Yippee! Thanks to reviewer Brad!
“Bold, witty and honest! I sat down to start this book and the next thing I knew, hours had flown by without a notice. I had a hard time putting it down and loved how much I was drawn into the setting of 70s, 80s and then 90s Oregon. Generous insight full of both heartache and humor.”
Thank you, Dave Jasper, for writing this great story about my writing and my books, published in yesterday’s Bend Bulletin! I’ll be reading tonight at Camalli Books in Bend, 6:30 p.m. Hope to see some of you there!
My book “Chance of Sun: An Oregon Memoir” releases Monday July 18!
It’s a story of sex, drugs and camping.
From the website of the publisher, Nestucca Spit Press:
In her debut as an author, Kim Cooper Findling’s Chance of Sun: An Oregon Memoir, unfolds the story of an Oregon girl coming of age in the 1970s and 80s, navigating her way through pick-up trucks, dive bars, higher education and backwoods trails before finding a place she belongs.
Beginning with her childhood in Coos County, Findling relates a rural upbringing spent walking beaches and hiking in the woods with her forester father, attending summer camp just over the hill from the Oregon Country Fair, road-tripping to the Oregon Shakespeare Festival with schoolmates, and learning about the fickleness of love in campgrounds, beer joints and on the University of Oregon campus. Yet, following a move to Oregon’s biggest city after college, Findling lost her way and her connection to Oregon’s landscape, becoming caught up in the drugs and booze that flowed so freely in Portland’s restaurant scene. But it was Oregon that helped Findling find herself again later, this time on the east side of the mountains, where she found clarity in High Desert trails and a wide-open sky, as well as life’s most grounding phenomenon—love.
In 23 essays set over 20 years, Findling traces her own coming-of-age story against the beauty and complexity of the Oregon landscape. Nestucca Spit Press Publisher Matt Love writes,“In Chance of Sun, Kim Cooper Findling presents a fresh and distinct literary voice. I might even call it sexy. At long last we have a memoir by someone that captures the fantastically loose and earthy spirit of growing up in Oregon during the 1970s and 80s.”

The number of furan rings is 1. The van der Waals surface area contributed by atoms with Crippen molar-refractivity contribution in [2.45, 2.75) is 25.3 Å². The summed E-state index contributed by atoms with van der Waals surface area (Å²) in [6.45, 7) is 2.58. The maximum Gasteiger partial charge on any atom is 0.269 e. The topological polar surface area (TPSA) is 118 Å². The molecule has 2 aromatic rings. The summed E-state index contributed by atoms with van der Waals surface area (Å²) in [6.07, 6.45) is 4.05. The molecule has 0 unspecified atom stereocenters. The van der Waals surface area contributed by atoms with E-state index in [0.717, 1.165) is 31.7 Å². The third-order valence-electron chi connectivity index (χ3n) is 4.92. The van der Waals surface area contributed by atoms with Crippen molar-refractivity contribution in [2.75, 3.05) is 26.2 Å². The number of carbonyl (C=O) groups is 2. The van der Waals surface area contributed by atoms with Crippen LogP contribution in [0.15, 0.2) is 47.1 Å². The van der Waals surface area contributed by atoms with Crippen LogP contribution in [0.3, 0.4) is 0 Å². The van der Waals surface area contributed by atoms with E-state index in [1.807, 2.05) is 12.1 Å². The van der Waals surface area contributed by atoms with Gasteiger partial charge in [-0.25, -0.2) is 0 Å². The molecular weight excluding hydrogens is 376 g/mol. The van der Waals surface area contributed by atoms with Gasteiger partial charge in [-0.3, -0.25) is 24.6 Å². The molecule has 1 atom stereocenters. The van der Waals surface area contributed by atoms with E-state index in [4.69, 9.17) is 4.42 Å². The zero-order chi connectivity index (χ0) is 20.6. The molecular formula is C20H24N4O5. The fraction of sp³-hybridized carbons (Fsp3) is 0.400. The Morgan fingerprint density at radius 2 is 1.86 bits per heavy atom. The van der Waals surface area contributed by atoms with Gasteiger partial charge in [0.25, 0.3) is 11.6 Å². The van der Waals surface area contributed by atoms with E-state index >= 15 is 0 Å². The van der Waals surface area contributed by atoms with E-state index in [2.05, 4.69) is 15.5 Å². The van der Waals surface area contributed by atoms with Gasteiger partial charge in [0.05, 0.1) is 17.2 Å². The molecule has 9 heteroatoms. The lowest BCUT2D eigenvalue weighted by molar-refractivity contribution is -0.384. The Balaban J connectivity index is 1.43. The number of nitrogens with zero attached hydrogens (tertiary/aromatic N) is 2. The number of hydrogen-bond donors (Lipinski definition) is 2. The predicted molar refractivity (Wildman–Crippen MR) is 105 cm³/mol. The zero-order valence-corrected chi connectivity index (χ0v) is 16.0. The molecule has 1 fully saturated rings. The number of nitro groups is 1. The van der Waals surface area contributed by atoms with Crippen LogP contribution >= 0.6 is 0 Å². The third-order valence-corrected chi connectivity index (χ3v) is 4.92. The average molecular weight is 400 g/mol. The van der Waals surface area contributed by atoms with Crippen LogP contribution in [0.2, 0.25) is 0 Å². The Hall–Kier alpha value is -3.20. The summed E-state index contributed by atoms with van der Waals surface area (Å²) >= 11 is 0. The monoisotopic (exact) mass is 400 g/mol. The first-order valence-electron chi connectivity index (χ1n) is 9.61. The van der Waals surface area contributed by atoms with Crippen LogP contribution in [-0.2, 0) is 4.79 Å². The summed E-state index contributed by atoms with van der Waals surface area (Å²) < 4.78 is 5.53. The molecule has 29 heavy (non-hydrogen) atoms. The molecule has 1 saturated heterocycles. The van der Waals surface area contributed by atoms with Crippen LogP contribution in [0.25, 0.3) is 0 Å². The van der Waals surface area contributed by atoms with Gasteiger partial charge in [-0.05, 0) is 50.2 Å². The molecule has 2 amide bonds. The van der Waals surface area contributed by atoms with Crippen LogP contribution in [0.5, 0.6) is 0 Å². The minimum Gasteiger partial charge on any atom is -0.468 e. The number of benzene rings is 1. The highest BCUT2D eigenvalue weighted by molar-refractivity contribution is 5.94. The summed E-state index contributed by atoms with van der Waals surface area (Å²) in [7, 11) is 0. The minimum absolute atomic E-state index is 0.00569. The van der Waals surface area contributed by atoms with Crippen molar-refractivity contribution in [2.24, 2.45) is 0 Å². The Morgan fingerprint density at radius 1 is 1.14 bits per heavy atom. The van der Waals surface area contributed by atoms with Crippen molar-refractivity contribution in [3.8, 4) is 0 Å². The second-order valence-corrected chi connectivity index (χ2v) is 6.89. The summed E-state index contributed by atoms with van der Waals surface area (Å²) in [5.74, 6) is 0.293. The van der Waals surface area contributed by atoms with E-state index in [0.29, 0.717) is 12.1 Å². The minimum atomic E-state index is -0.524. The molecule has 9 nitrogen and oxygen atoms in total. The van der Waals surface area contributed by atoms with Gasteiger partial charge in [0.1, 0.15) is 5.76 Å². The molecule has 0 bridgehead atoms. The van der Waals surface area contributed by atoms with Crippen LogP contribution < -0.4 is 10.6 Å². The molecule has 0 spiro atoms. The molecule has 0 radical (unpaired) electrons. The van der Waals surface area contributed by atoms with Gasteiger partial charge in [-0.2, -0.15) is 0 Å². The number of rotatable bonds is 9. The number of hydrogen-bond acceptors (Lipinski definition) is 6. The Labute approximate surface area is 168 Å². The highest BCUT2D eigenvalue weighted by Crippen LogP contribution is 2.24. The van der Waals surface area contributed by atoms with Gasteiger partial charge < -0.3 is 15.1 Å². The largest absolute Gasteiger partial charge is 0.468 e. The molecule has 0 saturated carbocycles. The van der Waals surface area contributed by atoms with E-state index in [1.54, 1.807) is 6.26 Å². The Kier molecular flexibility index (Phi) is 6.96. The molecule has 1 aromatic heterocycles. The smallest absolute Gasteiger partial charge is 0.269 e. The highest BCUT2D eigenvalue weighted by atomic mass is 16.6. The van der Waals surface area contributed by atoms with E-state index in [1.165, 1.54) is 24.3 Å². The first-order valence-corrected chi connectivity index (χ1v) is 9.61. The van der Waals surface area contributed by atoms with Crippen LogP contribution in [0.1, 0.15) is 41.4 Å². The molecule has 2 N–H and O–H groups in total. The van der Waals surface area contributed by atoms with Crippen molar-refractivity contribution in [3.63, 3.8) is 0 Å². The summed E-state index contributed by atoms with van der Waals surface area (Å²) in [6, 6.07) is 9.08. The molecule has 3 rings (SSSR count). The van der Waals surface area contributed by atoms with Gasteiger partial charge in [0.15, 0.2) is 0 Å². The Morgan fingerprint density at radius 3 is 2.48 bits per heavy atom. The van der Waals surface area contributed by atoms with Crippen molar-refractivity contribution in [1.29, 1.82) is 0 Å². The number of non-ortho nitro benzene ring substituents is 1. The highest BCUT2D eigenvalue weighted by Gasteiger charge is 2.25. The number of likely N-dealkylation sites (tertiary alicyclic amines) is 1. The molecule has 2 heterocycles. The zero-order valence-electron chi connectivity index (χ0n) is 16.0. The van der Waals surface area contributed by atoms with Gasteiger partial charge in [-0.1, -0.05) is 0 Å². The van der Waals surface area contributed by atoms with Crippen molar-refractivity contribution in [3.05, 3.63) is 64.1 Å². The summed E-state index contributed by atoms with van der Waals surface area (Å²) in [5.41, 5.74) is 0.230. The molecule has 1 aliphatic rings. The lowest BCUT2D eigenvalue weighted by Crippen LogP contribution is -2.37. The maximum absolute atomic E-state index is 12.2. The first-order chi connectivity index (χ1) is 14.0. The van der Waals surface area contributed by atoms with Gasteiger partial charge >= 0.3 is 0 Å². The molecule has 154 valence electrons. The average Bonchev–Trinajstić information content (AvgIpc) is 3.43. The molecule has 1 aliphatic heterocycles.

Aug 3 Blackbird Wine Shop 4323 Northeast Fremont Street Portland 7 p.m.
Aug 5-7 Willamette Writer’s Conference Portland Airport Sheraton Hotel Time TBA
Aug 22 Powell’s on Hawthorne Portland 7:30 p.m.
Sep 3 Garibaldi Historical Museum Garibaldi 2 p.m.
Oct 13 Pacific Northwest Booksellers Association Portland
Oct 15 The High Desert Museum Bend 2 p.m.
Oct 29 The Book Parlor Burns Noon
Dec 3 Books By The Bay North Bend 1 p.m.
January 19 Grey Skies Reading Series Swing Cafe and Wine Bar Olympia, WA 8 p.m. CANCELED to be rescheduled
January 21 Eugene Home and Garden Show 3:30 p.m.
Feb 11 Grass Roots Books Corvallis 2 p.m.
Feb 13 Linn Benton Community College 3:30 p.m.
Mar. 1 North Bend Public Library North Bend 7 p.m.
Apr 20 Homeword Bound Portland TBA
August 3-5 Willamette Writers Conference
More to come!
Chance of Sun is available at:
Between the Covers Books, Bend
Ekahni Books, Manzanita
Paulina Springs Books, Sisters
Multnomah County Libraries
Grass Roots Books, Corvallis
Annie Bloom’s Books, Portland
Broadway Books, Portland
I recently was invited to join the board of the BendFilm Festival. Here’s how I feel about that—(!!! ** (insert happy leaping around) ** !!!).
BendFilm is my very favorite event in the whole entire world. I could now, as a freshly minted board member, proceed to tell all of you how much I love love love BendFilm.
But, umm, I already have. This might be the first time I’ve had the opportunity to quote myself.
Here’s what I wrote about BendFilm in my recently-released travel book, “Day Trips From Portland, Oregon: Getaway Ideas for the Local Traveler.”
“My very favorite festival by far is the BendFilm Fest, held the first weekend of October each year in Bend, Oregon. Four days of independent films, parties, workshops, lectures and the camaraderie of festival become more than the sum of their parts. This event brings people together to talk about the things great film can urge us to consider—the mysteries and joys of life, pain and joy and happiness, and the ways we are all alike and yet unique. Like all forms of great art, independent films can make us see anew the beauty and connection that is around us already. See www.bendfilm.org for more information on the BendFilm Fest.”
And here’s the blog post I put up after the 2009 Fest:
And here’s the Travel Oregon blog post I put up before the 2010 Fest:
And here’s a profile I wrote for Central Oregon Magazine of local filmmaker Tim Cash, who edited the documentary “Back to the Garden,” which screened at the 2009 Fest:
I have been screening films these last two months in the documentary category and am already excited about this year’s festival, to be held October 6 – 9, 2011. I know in advance that the weekend will involve so many of my favorite c-words—cinema, connection, conversation, contemplation and cocktails.
C you there!